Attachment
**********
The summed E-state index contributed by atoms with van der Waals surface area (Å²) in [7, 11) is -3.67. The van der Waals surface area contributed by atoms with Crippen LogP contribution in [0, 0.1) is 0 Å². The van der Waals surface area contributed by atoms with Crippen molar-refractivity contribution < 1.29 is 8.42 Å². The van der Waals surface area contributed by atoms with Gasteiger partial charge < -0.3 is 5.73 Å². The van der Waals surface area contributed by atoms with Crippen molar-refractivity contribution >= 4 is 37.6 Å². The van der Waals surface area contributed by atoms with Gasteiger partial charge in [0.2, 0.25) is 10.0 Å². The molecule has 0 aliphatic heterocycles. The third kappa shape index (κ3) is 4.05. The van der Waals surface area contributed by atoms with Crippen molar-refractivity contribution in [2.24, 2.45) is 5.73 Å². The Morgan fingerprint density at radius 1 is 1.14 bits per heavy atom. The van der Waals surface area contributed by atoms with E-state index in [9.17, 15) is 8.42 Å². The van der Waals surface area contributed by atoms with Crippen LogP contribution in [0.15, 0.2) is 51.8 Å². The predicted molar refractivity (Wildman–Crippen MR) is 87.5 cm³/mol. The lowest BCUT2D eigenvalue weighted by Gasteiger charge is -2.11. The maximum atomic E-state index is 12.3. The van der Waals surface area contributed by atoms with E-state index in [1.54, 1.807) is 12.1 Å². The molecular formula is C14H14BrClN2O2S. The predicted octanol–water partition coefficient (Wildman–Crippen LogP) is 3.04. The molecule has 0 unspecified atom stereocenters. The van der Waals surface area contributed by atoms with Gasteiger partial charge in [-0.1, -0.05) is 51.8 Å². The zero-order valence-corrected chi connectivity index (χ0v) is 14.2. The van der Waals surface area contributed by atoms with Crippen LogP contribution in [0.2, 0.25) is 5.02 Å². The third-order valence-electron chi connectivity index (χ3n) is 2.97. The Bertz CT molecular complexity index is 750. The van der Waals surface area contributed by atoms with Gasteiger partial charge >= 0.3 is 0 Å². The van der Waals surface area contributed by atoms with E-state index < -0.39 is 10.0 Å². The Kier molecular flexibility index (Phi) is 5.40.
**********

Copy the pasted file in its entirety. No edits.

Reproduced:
The summed E-state index contributed by atoms with van der Waals surface area (Å²) in [7, 11) is -3.67. The van der Waals surface area contributed by atoms with Crippen LogP contribution in [0, 0.1) is 0 Å². The van der Waals surface area contributed by atoms with Crippen molar-refractivity contribution < 1.29 is 8.42 Å². The van der Waals surface area contributed by atoms with Gasteiger partial charge < -0.3 is 5.73 Å². The van der Waals surface area contributed by atoms with Crippen molar-refractivity contribution >= 4 is 37.6 Å². The van der Waals surface area contributed by atoms with Gasteiger partial charge in [0.2, 0.25) is 10.0 Å². The molecule has 0 aliphatic heterocycles. The third kappa shape index (κ3) is 4.05. The van der Waals surface area contributed by atoms with Crippen molar-refractivity contribution in [2.24, 2.45) is 5.73 Å². The Morgan fingerprint density at radius 1 is 1.14 bits per heavy atom. The van der Waals surface area contributed by atoms with E-state index in [9.17, 15) is 8.42 Å². The van der Waals surface area contributed by atoms with Crippen LogP contribution in [0.15, 0.2) is 51.8 Å². The predicted molar refractivity (Wildman–Crippen MR) is 87.5 cm³/mol. The lowest BCUT2D eigenvalue weighted by Gasteiger charge is -2.11. The maximum atomic E-state index is 12.3. The van der Waals surface area contributed by atoms with E-state index in [1.54, 1.807) is 12.1 Å². The molecular formula is C14H14BrClN2O2S. The predicted octanol–water partition coefficient (Wildman–Crippen LogP) is 3.04. The molecule has 0 unspecified atom stereocenters. The van der Waals surface area contributed by atoms with Gasteiger partial charge in [-0.1, -0.05) is 51.8 Å². The zero-order valence-corrected chi connectivity index (χ0v) is 14.2. The van der Waals surface area contributed by atoms with Crippen LogP contribution in [0.2, 0.25) is 5.02 Å². The third-order valence-electron chi connectivity index (χ3n) is 2.97. The Bertz CT molecular complexity index is 750. The van der Waals surface area contributed by atoms with Gasteiger partial charge >= 0.3 is 0 Å². The van der Waals surface area contributed by atoms with E-state index < -0.39 is 10.0 Å². The Kier molecular flexibility index (Phi) is 5.40.